Foreign spending in the United States continues its downward spiral. According to recent U.S. Department of Commerce data, visitors to the United States from outside the country fell 17 percent from April 2008 to April 2009, settling at $9.5 billion. In conjunction with struggles in the domestic market, the result is an even greater gap that remains to be filled.
Spending on travel and tourism-related goods and services amounted to $7.4 billion in April, down 17 percent (consistent with the overall result). This consists of such products and services as food, lodging, recreation, gifts, entertainment and travel within the country. Another $2.1 billion came from travel to the United States from other countries. This represents a fall of 18 percent from April of 2008 and a decline of 4 percent from March 2009.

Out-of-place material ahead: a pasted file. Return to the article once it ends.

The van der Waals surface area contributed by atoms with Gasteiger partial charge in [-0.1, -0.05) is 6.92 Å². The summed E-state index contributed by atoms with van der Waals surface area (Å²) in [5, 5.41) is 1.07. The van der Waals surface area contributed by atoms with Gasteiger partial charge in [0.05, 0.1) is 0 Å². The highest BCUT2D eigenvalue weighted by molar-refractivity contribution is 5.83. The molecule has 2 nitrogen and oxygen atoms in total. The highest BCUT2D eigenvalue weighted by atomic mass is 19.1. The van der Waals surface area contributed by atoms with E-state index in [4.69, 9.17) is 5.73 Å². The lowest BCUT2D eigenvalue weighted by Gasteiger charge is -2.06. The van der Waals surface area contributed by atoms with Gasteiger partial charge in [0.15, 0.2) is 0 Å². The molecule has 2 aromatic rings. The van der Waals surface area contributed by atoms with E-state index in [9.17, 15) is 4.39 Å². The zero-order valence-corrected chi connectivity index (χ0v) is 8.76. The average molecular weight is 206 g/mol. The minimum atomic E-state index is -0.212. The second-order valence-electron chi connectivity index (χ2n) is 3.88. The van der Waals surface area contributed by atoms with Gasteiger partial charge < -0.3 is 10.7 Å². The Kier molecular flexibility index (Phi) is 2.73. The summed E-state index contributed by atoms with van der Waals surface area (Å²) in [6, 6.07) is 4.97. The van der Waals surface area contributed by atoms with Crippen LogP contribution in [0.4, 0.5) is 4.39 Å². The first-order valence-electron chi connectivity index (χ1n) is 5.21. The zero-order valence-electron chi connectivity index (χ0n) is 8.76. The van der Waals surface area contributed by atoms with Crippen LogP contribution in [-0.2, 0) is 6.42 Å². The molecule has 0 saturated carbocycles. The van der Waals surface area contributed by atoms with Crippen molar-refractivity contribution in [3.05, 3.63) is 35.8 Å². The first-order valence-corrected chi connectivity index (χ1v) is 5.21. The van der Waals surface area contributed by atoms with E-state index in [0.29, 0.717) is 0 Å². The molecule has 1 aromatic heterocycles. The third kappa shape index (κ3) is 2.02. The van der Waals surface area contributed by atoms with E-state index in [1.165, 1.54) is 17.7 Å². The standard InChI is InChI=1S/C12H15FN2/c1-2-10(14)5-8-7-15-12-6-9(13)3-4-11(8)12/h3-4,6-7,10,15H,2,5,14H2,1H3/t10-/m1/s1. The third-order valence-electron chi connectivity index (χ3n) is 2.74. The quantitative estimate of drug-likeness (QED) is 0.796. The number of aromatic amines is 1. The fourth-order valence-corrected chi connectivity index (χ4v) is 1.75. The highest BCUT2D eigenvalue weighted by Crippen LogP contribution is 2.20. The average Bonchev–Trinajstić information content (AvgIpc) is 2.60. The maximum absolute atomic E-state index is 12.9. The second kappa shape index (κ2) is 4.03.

This is the sixth month in a row in which U.S. travel exports fell relative to the same month the previous year.
- November 2008: -4 percent
- December 2008: -2 percent
- January 2009: -5 percent
- February 2009: -9 percent
- March 2009: -19 percent
- April 2009: -17 percent
While the year-over-year declines softened from March to April, it’s clear that, in general, the slide of U.S. travel exports has accelerated significantly. This trend is also a drastic change from the 60 months of gains that preceded it.
For the year, the situation is dismal, as well. From January through April, U.S. travel exports reached $40.3 billion, which is off 12 percent ($5.7 billion) from the same period in 2008. The United States still has a trade surplus – of $6.4 billion – but it’s down $2.3 billion year-over-year.